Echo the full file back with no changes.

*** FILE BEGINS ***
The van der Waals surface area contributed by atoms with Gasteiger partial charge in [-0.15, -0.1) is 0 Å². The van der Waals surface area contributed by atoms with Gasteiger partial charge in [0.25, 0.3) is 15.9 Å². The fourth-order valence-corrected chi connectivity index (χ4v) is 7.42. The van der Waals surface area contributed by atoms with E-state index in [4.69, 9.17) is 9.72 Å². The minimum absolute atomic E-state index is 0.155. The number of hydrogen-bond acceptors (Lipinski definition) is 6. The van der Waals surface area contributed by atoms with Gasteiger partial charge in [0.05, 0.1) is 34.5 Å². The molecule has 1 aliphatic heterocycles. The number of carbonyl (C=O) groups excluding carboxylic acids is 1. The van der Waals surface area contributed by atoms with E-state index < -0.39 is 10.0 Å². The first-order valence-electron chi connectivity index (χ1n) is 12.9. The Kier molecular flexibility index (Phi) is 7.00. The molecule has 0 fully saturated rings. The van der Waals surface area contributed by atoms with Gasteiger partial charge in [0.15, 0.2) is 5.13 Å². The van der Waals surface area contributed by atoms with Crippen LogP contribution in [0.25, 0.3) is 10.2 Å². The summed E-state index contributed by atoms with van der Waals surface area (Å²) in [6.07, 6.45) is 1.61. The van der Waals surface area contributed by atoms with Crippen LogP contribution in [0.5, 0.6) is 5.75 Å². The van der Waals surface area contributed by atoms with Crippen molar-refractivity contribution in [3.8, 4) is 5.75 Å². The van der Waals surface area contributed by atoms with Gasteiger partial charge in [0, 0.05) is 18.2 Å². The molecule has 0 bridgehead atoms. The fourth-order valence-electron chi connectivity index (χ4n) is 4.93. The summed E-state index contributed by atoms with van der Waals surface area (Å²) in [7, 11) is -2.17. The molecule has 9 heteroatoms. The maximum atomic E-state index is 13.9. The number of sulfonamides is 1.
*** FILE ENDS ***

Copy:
The van der Waals surface area contributed by atoms with Gasteiger partial charge in [-0.15, -0.1) is 0 Å². The van der Waals surface area contributed by atoms with Gasteiger partial charge in [0.25, 0.3) is 15.9 Å². The fourth-order valence-corrected chi connectivity index (χ4v) is 7.42. The van der Waals surface area contributed by atoms with E-state index in [4.69, 9.17) is 9.72 Å². The minimum absolute atomic E-state index is 0.155. The number of hydrogen-bond acceptors (Lipinski definition) is 6. The van der Waals surface area contributed by atoms with Gasteiger partial charge in [0.05, 0.1) is 34.5 Å². The molecule has 1 aliphatic heterocycles. The number of carbonyl (C=O) groups excluding carboxylic acids is 1. The van der Waals surface area contributed by atoms with E-state index < -0.39 is 10.0 Å². The first-order valence-electron chi connectivity index (χ1n) is 12.9. The Kier molecular flexibility index (Phi) is 7.00. The molecule has 0 fully saturated rings. The van der Waals surface area contributed by atoms with Gasteiger partial charge in [0.15, 0.2) is 5.13 Å². The van der Waals surface area contributed by atoms with Crippen LogP contribution in [0.25, 0.3) is 10.2 Å². The summed E-state index contributed by atoms with van der Waals surface area (Å²) in [6.07, 6.45) is 1.61. The van der Waals surface area contributed by atoms with Crippen LogP contribution in [0.5, 0.6) is 5.75 Å². The van der Waals surface area contributed by atoms with Crippen molar-refractivity contribution in [3.8, 4) is 5.75 Å². The van der Waals surface area contributed by atoms with Gasteiger partial charge in [0, 0.05) is 18.2 Å². The molecule has 0 bridgehead atoms. The fourth-order valence-electron chi connectivity index (χ4n) is 4.93. The summed E-state index contributed by atoms with van der Waals surface area (Å²) in [7, 11) is -2.17. The molecule has 9 heteroatoms. The maximum atomic E-state index is 13.9. The number of sulfonamides is 1.